A sale of chattels on Sunday is followed by the same consequences as if entered into upon a secular day except that all remedy is denied to either of the wrongdoers.18 Accordingly

14 Dodson v. Harris, 10 Ala. 560; Ladd v. Rogers, 11 Allen, 209 (practically overruled on this point by Myers v. Meinrath, 101 Mass. 366,3 Am. Rep. 368); Tucker v. Mowrey, 12 Mich. 378; Winfield v. Dodge, 45 Mich. 355, 7 N. W. 906, 40 Am. Rep. 476; Adams v. Gay, 19 Vt. 358. In most of these decisions the court seems not so much to hold the transaction void as voidable on return of the consideration.

15 See supra, Sec. 1630.

16 Sunday laws cannot be successfully invoked against such a purchaser. Mann v. United Motor Boston Co., 226 Mass. 495, 116 N. E. 239.

17 Thus one who claims ownership of goods bought on Sunday by the defendant must establish a title superior to that of him of whom the defendant bought. Moore v. Kendall, 2 Pinn. 99, 52 Am. Dec. 145.

18 Mann v. United Motor Boston Co., 226 Mass. 495, 116 N. E. 239. This was well explained in Smith v. Bean, 15 N. H. 577, 578, Parker, C. J., saying: "It is generally said of such an illegal contract that it is void. Drury v. Defontaine, 1 Taunt. 131; Allen v. Deming, 14 N. H. 133, 137, 138, 40 Am. Dec. 179, and cases there cited; Lewis v. Welch, 14 N. H. 294, 298. If this were so, and the contract, in the broad sense of the term, were void, no property would pass by it; the vendor might reclaim the property at will, and being his property it would be subject to attachment and levy by his creditors in the same manner as if the attempt to sell had never been made. But this is not what is intended by such phraseology. The transaction being illegal, the law leaves the parties to suffer the consequences of their illegal acts. The a buyer becomes the owner of the goods sold and delivered to him on Sunday and may retain them, though the consequence of so holding 18a is to permit him to obtain the benefit of the transaction without liability for the price;19 since no action for the price,20 or for the value of the goods,21 can be maintained. Nor can a payment made on Sunday be recovered.22 contract is void, so far as it is attempted to be made the foundation of legal proceedings. The law will not interfere to assist the vendor to recover the price. The contract is void for any such purpose. It will not sustain an action by the vendee upon any warranty or fraud in the sale. It is void in that respect. The principle shows that the law will not aid the vendor to recover the possession of the property if he have parted with it. The vendee has the possession, as of his own property, by the assent of the vendor; and the law leaves the parties where it finds them. If the vendor should attempt to retake the property without process, the law, finding that the vendee had a possession which could not be controverted, would give a remedy for the violation of that possession. When then it is said that the contract is void, the language is used with reference to the question whether there is any legal remedy upon it. See Fennell v. Ridler, 5 B. & C. 406, opinion of Bayley, J."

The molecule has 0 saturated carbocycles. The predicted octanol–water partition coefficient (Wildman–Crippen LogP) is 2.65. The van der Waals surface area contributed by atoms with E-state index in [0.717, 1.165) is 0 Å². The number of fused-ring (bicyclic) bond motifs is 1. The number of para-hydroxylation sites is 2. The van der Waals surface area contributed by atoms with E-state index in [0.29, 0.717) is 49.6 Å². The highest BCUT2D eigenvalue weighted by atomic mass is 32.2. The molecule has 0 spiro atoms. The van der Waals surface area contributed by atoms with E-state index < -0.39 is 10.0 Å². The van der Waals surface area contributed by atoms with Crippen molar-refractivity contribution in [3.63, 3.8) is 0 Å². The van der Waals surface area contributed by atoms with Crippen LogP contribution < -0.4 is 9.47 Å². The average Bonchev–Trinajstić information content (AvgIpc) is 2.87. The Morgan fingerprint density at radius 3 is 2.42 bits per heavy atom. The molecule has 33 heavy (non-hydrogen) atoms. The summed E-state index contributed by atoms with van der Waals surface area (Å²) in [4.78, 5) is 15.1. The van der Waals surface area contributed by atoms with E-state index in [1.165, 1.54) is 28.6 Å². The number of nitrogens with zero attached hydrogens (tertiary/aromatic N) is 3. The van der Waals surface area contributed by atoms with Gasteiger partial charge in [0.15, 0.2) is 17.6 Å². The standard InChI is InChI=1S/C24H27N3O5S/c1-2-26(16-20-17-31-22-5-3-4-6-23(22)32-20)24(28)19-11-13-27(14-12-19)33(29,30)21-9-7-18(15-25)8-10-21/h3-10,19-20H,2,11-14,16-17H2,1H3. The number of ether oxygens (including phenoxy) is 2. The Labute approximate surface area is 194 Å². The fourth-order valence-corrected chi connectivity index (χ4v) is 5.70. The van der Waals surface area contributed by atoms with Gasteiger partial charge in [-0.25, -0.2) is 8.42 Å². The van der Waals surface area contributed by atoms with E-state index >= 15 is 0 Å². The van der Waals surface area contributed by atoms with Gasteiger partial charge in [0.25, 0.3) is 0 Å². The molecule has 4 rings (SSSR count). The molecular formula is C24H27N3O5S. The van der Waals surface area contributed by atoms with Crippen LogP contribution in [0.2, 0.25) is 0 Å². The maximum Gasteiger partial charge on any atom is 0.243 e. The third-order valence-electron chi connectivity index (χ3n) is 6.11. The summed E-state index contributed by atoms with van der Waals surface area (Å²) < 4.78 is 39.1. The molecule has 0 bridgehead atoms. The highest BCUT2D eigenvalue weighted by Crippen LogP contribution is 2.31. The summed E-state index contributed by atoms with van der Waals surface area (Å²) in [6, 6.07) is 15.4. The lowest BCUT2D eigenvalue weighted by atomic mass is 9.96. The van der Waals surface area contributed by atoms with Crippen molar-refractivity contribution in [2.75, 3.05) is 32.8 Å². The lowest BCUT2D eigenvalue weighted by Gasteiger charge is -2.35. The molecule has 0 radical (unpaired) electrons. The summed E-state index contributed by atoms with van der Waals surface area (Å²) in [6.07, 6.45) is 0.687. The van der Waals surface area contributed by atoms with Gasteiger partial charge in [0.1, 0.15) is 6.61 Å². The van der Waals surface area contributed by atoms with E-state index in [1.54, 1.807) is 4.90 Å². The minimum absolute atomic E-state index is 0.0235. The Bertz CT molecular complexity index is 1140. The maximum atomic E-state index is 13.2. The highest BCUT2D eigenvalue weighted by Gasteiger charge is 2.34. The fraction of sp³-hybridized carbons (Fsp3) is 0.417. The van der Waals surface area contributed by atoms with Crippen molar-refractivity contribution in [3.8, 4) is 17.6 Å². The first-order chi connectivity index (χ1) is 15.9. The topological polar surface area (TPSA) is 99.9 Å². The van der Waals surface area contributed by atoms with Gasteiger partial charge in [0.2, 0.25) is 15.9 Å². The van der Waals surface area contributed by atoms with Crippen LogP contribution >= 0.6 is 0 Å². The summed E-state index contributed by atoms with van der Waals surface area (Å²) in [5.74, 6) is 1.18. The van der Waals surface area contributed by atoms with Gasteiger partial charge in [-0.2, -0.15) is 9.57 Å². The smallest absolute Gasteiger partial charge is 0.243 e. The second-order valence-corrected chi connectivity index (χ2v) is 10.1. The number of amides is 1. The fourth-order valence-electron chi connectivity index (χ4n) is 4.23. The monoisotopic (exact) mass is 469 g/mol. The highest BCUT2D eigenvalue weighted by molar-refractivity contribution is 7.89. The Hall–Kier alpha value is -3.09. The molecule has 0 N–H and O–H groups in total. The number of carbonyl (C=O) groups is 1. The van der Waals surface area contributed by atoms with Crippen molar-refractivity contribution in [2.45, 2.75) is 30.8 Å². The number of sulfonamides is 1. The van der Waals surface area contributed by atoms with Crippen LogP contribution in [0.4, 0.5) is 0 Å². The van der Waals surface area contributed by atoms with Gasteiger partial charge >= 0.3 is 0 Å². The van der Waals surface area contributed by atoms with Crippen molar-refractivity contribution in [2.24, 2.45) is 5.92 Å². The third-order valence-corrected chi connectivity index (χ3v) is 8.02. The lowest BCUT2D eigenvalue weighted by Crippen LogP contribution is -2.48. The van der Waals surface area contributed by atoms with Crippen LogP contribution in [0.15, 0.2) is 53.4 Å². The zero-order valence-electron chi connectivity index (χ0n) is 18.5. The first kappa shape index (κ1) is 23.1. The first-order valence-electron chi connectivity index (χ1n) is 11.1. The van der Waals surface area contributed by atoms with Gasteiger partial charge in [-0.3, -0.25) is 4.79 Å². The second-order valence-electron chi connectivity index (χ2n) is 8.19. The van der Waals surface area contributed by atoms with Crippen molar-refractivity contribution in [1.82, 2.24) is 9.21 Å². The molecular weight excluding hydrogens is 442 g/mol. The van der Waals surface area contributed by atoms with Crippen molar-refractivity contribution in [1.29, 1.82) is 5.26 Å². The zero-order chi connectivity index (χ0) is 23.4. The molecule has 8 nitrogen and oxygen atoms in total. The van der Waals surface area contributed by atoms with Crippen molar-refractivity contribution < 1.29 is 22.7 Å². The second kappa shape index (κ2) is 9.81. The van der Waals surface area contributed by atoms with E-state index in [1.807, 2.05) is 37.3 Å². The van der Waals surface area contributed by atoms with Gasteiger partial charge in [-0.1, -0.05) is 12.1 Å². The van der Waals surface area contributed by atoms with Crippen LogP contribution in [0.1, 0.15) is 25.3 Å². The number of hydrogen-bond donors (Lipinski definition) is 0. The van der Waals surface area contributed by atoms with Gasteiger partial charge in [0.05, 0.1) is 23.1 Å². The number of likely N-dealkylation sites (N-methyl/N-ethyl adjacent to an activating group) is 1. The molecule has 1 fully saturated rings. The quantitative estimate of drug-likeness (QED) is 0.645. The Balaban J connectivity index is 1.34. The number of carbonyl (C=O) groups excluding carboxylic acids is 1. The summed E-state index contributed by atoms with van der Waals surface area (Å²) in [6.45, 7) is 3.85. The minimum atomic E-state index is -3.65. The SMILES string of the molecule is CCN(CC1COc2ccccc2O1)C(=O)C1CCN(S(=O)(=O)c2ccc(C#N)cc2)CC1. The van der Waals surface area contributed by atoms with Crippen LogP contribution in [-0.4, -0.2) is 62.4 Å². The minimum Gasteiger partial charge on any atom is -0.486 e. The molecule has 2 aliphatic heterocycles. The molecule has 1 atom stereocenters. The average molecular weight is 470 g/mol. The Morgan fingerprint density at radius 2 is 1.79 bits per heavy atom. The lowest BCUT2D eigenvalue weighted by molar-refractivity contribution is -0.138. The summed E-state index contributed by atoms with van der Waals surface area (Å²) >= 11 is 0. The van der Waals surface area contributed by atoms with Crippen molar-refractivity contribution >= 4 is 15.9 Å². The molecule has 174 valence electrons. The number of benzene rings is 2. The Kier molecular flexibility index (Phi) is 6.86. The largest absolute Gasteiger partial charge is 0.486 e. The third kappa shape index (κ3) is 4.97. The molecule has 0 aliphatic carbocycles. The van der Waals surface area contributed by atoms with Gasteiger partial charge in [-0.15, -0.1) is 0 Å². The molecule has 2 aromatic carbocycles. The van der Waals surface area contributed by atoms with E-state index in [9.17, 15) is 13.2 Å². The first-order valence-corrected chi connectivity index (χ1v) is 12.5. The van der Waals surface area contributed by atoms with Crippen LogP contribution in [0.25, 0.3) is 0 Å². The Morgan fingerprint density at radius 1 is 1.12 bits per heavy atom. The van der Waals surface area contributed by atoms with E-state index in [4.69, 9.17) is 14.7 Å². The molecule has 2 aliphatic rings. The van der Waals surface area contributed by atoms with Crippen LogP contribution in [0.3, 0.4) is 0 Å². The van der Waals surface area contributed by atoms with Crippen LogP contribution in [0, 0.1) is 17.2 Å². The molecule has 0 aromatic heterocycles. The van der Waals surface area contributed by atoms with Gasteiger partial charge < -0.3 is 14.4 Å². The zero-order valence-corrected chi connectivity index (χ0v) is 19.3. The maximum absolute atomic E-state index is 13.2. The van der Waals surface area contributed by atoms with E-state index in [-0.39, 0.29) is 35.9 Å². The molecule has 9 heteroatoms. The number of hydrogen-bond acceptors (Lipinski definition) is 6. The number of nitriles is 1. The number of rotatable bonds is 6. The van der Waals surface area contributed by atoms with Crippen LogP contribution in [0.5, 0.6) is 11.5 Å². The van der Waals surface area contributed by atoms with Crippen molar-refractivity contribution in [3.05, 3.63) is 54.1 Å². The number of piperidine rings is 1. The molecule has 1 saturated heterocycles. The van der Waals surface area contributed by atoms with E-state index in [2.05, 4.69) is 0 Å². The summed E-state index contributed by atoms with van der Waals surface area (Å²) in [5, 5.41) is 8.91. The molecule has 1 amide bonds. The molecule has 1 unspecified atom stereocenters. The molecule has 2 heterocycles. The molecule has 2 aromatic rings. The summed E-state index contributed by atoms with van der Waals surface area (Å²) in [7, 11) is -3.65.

18a Bertram v. Morgan, 173 Ky. 655, 191 S. W. 317, L. R. A. 1917 D. 445; Rickards v. Rickards, 98 Md. 136, 56 AH. 397, 63 L. R. A. 724, 103 Am. St. 393, and see cases in the following notes.

19 Kinney v. McDermot, 55 Iowa, 674, 39 Am. Rep. 191; Kelley v. Cos-grove, 83 Iowa, 229; Myers v. Mein-r&th, 101 Mass. 366, 3 Am. Rep. 368; Smith v. Bean, 15 N. H. 577; Foster v. Wooten, 67 Miss. 540, 7 So. 501; Troe-wert v. Decker, 51 Wis. 46, 8 N. W. 26, 37 Am. Rep. 808. In Maine this rule was altered by statute in 1880, which enacted that one who receives a valuable consideration for a contract made on Sunday shall not defend against it on that ground until he restores the consideration. See Bridges v. Bridges, 93 Me. 557, 45 Atl. 827. Such a statute sets up a different rule from that applicable to illegal bargains generally. Under it executory contracts cannot be enforced, but partially executed ones become enforceable unless rescinded by the restoration of the consideration received. Such a rule may be appropriate in a community where a sale on Sunday is not regarded as so wrongful in its nature as to justify the application of the ordinary rule that .parties to illegal bargains are left by the law without remedy, whatever their position may be. A result somewhat similar to that reached in Maine by statute seems to have been reached in some other States without the aid of a statute like the Maine act of 1880. Dodson v. Harris, 10 Ala. 566; Tucker v. Mowrey, 12 Mich. 378; Adams v. Gay, 19 Vt. 358.

20 Wadsworth v. Dunnam, 117 Ala. 661, 23 So. 699; Pike v. King, 16 Iowa, 49; Thompson v. Williams, 58 N. H. 248; Foreman v. Ahl, 55 Pa. St. 325.

21 Ladd v. Rogers, 11 Allen, 209; Troewert v. Decker, 51 Wis. 46, 8 N. W. 26, 37 Am. Rep. 808. The Maine statute referred to supra, n. 19 changes this result, and the decisions which are cited in the same note as reaching a result like that produced by the statute are also opposed.

22 Calkins v. Seabury-Calkms, etc.,